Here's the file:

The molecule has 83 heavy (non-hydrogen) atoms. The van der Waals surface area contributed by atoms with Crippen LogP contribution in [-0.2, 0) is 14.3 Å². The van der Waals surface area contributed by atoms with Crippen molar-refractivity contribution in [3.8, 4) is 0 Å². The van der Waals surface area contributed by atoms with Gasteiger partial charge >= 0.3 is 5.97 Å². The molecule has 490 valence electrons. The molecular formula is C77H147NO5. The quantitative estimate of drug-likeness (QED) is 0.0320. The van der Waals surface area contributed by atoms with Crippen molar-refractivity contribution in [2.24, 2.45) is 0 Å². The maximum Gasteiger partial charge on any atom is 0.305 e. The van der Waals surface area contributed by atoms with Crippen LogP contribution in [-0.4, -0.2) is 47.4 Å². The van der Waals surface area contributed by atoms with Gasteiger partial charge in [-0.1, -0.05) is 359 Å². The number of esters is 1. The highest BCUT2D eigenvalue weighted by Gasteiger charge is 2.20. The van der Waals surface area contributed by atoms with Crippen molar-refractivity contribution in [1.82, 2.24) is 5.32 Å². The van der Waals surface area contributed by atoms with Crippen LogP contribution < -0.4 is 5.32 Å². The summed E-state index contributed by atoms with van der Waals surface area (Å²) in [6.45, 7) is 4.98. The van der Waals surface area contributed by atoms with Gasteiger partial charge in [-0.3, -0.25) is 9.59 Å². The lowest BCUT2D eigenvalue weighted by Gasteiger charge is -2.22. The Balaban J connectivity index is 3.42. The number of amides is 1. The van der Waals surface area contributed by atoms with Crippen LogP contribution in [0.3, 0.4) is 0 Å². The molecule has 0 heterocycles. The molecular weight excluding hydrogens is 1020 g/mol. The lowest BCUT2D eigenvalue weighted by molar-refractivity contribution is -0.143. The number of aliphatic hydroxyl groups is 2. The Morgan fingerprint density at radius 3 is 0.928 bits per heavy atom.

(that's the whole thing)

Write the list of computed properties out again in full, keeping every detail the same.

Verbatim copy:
The molecule has 83 heavy (non-hydrogen) atoms. The van der Waals surface area contributed by atoms with Crippen LogP contribution in [-0.2, 0) is 14.3 Å². The van der Waals surface area contributed by atoms with Crippen molar-refractivity contribution in [3.8, 4) is 0 Å². The van der Waals surface area contributed by atoms with Gasteiger partial charge >= 0.3 is 5.97 Å². The molecule has 490 valence electrons. The molecular formula is C77H147NO5. The quantitative estimate of drug-likeness (QED) is 0.0320. The van der Waals surface area contributed by atoms with Crippen molar-refractivity contribution in [2.24, 2.45) is 0 Å². The maximum Gasteiger partial charge on any atom is 0.305 e. The van der Waals surface area contributed by atoms with Crippen LogP contribution in [-0.4, -0.2) is 47.4 Å². The van der Waals surface area contributed by atoms with Gasteiger partial charge in [-0.1, -0.05) is 359 Å². The number of esters is 1. The highest BCUT2D eigenvalue weighted by Gasteiger charge is 2.20. The van der Waals surface area contributed by atoms with Crippen molar-refractivity contribution in [1.82, 2.24) is 5.32 Å². The van der Waals surface area contributed by atoms with Crippen LogP contribution < -0.4 is 5.32 Å². The summed E-state index contributed by atoms with van der Waals surface area (Å²) in [6.45, 7) is 4.98. The van der Waals surface area contributed by atoms with Gasteiger partial charge in [-0.3, -0.25) is 9.59 Å². The lowest BCUT2D eigenvalue weighted by Gasteiger charge is -2.22. The Balaban J connectivity index is 3.42. The number of amides is 1. The van der Waals surface area contributed by atoms with Crippen LogP contribution in [0.3, 0.4) is 0 Å². The molecule has 0 heterocycles. The molecular weight excluding hydrogens is 1020 g/mol. The lowest BCUT2D eigenvalue weighted by molar-refractivity contribution is -0.143. The number of aliphatic hydroxyl groups is 2. The Morgan fingerprint density at radius 3 is 0.928 bits per heavy atom.